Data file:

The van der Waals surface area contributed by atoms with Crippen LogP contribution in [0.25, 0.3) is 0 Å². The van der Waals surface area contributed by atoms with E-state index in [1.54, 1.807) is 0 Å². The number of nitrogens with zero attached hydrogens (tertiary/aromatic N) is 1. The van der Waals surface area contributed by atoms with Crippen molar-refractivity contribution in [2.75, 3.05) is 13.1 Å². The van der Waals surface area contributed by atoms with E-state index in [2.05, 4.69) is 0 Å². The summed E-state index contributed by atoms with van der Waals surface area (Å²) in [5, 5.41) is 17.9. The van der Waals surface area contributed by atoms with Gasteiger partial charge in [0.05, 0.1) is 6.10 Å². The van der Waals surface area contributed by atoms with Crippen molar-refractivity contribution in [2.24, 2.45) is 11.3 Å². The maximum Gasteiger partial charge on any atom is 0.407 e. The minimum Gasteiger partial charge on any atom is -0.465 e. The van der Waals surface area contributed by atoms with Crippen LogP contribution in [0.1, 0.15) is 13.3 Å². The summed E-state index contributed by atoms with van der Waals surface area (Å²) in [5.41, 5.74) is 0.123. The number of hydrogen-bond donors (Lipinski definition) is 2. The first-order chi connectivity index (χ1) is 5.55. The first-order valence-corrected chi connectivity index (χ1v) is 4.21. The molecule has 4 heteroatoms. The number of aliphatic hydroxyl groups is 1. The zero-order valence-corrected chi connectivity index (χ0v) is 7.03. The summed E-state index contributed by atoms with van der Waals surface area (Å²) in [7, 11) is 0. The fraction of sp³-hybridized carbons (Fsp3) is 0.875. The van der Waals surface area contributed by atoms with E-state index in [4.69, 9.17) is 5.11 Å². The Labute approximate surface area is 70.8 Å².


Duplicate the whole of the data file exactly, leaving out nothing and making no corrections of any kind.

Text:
The van der Waals surface area contributed by atoms with Crippen LogP contribution in [0.25, 0.3) is 0 Å². The van der Waals surface area contributed by atoms with E-state index in [1.54, 1.807) is 0 Å². The number of nitrogens with zero attached hydrogens (tertiary/aromatic N) is 1. The van der Waals surface area contributed by atoms with Crippen molar-refractivity contribution in [2.75, 3.05) is 13.1 Å². The van der Waals surface area contributed by atoms with E-state index in [2.05, 4.69) is 0 Å². The summed E-state index contributed by atoms with van der Waals surface area (Å²) in [5, 5.41) is 17.9. The van der Waals surface area contributed by atoms with Gasteiger partial charge in [0.05, 0.1) is 6.10 Å². The van der Waals surface area contributed by atoms with Crippen molar-refractivity contribution in [2.24, 2.45) is 11.3 Å². The maximum Gasteiger partial charge on any atom is 0.407 e. The minimum Gasteiger partial charge on any atom is -0.465 e. The van der Waals surface area contributed by atoms with Crippen LogP contribution in [0.1, 0.15) is 13.3 Å². The summed E-state index contributed by atoms with van der Waals surface area (Å²) in [5.41, 5.74) is 0.123. The number of hydrogen-bond donors (Lipinski definition) is 2. The first-order chi connectivity index (χ1) is 5.55. The first-order valence-corrected chi connectivity index (χ1v) is 4.21. The molecule has 4 heteroatoms. The number of aliphatic hydroxyl groups is 1. The zero-order valence-corrected chi connectivity index (χ0v) is 7.03. The summed E-state index contributed by atoms with van der Waals surface area (Å²) in [7, 11) is 0. The fraction of sp³-hybridized carbons (Fsp3) is 0.875. The van der Waals surface area contributed by atoms with E-state index in [4.69, 9.17) is 5.11 Å². The Labute approximate surface area is 70.8 Å².